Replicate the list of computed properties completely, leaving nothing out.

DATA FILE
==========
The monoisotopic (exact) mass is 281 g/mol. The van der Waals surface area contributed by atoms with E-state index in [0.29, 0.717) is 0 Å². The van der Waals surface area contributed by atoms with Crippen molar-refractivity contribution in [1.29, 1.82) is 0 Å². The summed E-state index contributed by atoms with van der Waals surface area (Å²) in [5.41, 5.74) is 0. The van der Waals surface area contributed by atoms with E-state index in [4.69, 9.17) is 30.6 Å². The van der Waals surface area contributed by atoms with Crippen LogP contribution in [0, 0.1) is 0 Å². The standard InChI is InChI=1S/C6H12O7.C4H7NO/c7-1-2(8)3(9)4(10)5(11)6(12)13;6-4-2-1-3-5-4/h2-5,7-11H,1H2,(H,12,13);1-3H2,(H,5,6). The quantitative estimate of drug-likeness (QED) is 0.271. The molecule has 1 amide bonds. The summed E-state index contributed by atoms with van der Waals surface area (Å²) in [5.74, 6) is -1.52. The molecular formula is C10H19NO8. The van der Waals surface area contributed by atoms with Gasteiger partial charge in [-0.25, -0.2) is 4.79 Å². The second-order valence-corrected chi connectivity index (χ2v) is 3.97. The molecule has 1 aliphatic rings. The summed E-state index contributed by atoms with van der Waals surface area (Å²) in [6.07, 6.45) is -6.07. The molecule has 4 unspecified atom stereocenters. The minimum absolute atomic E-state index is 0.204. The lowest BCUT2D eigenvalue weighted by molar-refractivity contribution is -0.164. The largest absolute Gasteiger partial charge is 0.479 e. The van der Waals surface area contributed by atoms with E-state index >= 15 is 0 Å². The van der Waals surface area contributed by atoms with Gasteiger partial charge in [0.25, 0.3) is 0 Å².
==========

The monoisotopic (exact) mass is 281 g/mol. The van der Waals surface area contributed by atoms with E-state index in [0.29, 0.717) is 0 Å². The van der Waals surface area contributed by atoms with Crippen molar-refractivity contribution in [1.29, 1.82) is 0 Å². The summed E-state index contributed by atoms with van der Waals surface area (Å²) in [5.41, 5.74) is 0. The van der Waals surface area contributed by atoms with E-state index in [4.69, 9.17) is 30.6 Å². The van der Waals surface area contributed by atoms with Crippen LogP contribution in [0, 0.1) is 0 Å². The standard InChI is InChI=1S/C6H12O7.C4H7NO/c7-1-2(8)3(9)4(10)5(11)6(12)13;6-4-2-1-3-5-4/h2-5,7-11H,1H2,(H,12,13);1-3H2,(H,5,6). The quantitative estimate of drug-likeness (QED) is 0.271. The molecule has 1 amide bonds. The summed E-state index contributed by atoms with van der Waals surface area (Å²) in [5.74, 6) is -1.52. The molecular formula is C10H19NO8. The van der Waals surface area contributed by atoms with Gasteiger partial charge in [-0.25, -0.2) is 4.79 Å². The second-order valence-corrected chi connectivity index (χ2v) is 3.97. The molecule has 1 aliphatic rings. The summed E-state index contributed by atoms with van der Waals surface area (Å²) in [6.07, 6.45) is -6.07. The molecule has 4 unspecified atom stereocenters. The minimum absolute atomic E-state index is 0.204. The lowest BCUT2D eigenvalue weighted by molar-refractivity contribution is -0.164. The largest absolute Gasteiger partial charge is 0.479 e. The van der Waals surface area contributed by atoms with E-state index >= 15 is 0 Å². The van der Waals surface area contributed by atoms with Gasteiger partial charge in [0.25, 0.3) is 0 Å².